Motion to preclude evidence as to Amrakbo (Doc. #368)

         Defendants' first motion in limine asks me to preclude as irrelevant and prejudicial evidence regarding the Irish corporate entity Amrakbo. Doc. #368 at 1. Amrakbo is not a party to this case, nor does the Trustee allege that Amrakbo was, itself, fraudulently transferred. See Doc. #1-1 at 1; Doc. #189 at 1 to Coan v. Killilea, No. 15-05019 (Bankr. D. Conn. 2016). Because I have limited the Trustee's claims to those alleged in the complaints, he may not add new claims against Amrakbo now. Still, Amrakbo is the subject of several factual allegations in the adversary complaint, such as the alleged funneling through Amrakbo of one of Sean Dunne's properties to Killilea. See Doc. #189 at 34 (¶ 63) to Coan v. Killilea, No. 15-05019 (Bankr. D. Conn. 2016). Because evidence should only be excluded on a motion in limine if it is inadmissible on all potential grounds, see Hart v. RCI Hospitality Holdings, Inc., 90 F.Supp.3d 250, 257 (S.D.N.Y. 2015), I will grant defendants' motion only in part-as to evidence that is solely relevant to support claims against Amrakbo not alleged in the complaints-but will deny defendants' motion as to any evidence that involves Amrakbo that is used to prove claims as to different properties and entities that the Trustee has alleged.

         Motion to preclude as to Newinvest, the Bloem Settlement, and Yesreb (Doc. #370)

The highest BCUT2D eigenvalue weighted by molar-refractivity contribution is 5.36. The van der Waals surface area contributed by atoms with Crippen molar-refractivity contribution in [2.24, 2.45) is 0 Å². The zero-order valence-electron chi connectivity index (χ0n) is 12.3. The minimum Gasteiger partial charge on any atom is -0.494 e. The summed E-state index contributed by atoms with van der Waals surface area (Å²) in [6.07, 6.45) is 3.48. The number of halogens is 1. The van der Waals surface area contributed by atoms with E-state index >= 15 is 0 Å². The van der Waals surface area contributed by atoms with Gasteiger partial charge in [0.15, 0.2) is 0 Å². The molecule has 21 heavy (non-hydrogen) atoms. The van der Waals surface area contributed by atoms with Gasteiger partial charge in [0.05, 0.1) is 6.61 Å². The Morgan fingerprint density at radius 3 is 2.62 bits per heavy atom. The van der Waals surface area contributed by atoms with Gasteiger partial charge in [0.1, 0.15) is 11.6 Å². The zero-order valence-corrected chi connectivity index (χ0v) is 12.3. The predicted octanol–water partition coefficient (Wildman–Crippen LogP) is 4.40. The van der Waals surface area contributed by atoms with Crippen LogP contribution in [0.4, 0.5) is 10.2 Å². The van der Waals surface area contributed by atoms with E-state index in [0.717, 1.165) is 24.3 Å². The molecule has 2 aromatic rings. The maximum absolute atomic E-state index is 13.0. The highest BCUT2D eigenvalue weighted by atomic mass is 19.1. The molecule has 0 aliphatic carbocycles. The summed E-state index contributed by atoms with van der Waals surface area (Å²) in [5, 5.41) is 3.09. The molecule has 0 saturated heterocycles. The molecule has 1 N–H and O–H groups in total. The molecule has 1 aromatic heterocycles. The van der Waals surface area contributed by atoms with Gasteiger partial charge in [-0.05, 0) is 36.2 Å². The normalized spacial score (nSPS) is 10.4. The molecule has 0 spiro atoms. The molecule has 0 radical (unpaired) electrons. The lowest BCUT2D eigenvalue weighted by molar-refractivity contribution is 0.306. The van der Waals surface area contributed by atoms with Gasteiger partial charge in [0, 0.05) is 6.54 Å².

Defendants' third motion in limine asks me to preclude as irrelevant and prejudicial evidence about three more companies: Newinvest, the Bloem Settlement, and Yesreb. Doc. #370 at 1. As with Amrakbo, none of these entities is a party to this case. But also as with Amrakbo, the Trustee has shown that evidence about each of them will be relevant to the claims the Trustee alleges. The Trustee alleges that defendants fraudulently transferred the property at 22 Stillman Lane in Greenwich, Connecticut, see Doc. #1-1 at 17-18 (¶¶ 68-74), and in factual allegations about that transfer, states that Newinvest was used to encumber the property as a mortgagee, see Doc. #189 at 29 (¶ 124) to Coan v. Killilea, No. 15-05019 (Bankr. D. Conn. 2016). Although neither complaint mentions the Bloem Settlement by name, the Trustee argues that defendants used the Bloem Settlement as a vehicle to fund the purchase of properties in Connecticut that are discussed in the complaints, see Doc. #1-1 at 8-11 (¶¶ 28-36), and that evidence of defendants' use and control of the Bloem Settlement is relevant to the Trustee's fraudulent transfer claims. Doc. #408 at 8. Similarly, while neither complaint uses the name “Yesreb, ” the adversary complaint alleges that Sean Dunne fraudulently transferred the Walford property in Ireland “to an offshore entity, ” Doc. #189 at 32-33 (¶¶ 147, 153) to Coan v. Killilea, No. 15-05019 (Bankr. D. Conn. 2016), and seeks to recover from John Dunne as transferee, id. at 50 (¶¶ 308-10). The Trustee contends that discovery has revealed that Yesreb is a Cypriot entity to which Walford was transferred, and that John Dunne is the beneficiary of Yesreb. Doc. #408 at 9-10. Accordingly, I am persuaded that evidence involving each of Newinvest, the Bloem Settlement, and Yesreb may be relevant to proving the Trustee's existing claims. As with Amrakbo, I will therefore grant defendants' motion in part and deny it in part. The Trustee may present evidence about each of these entities that goes to prove the elements of the claims he alleges in the operative complaints. But he may not present any evidence that exceeds these bounds and goes to prove unalleged claims against or involving these entities.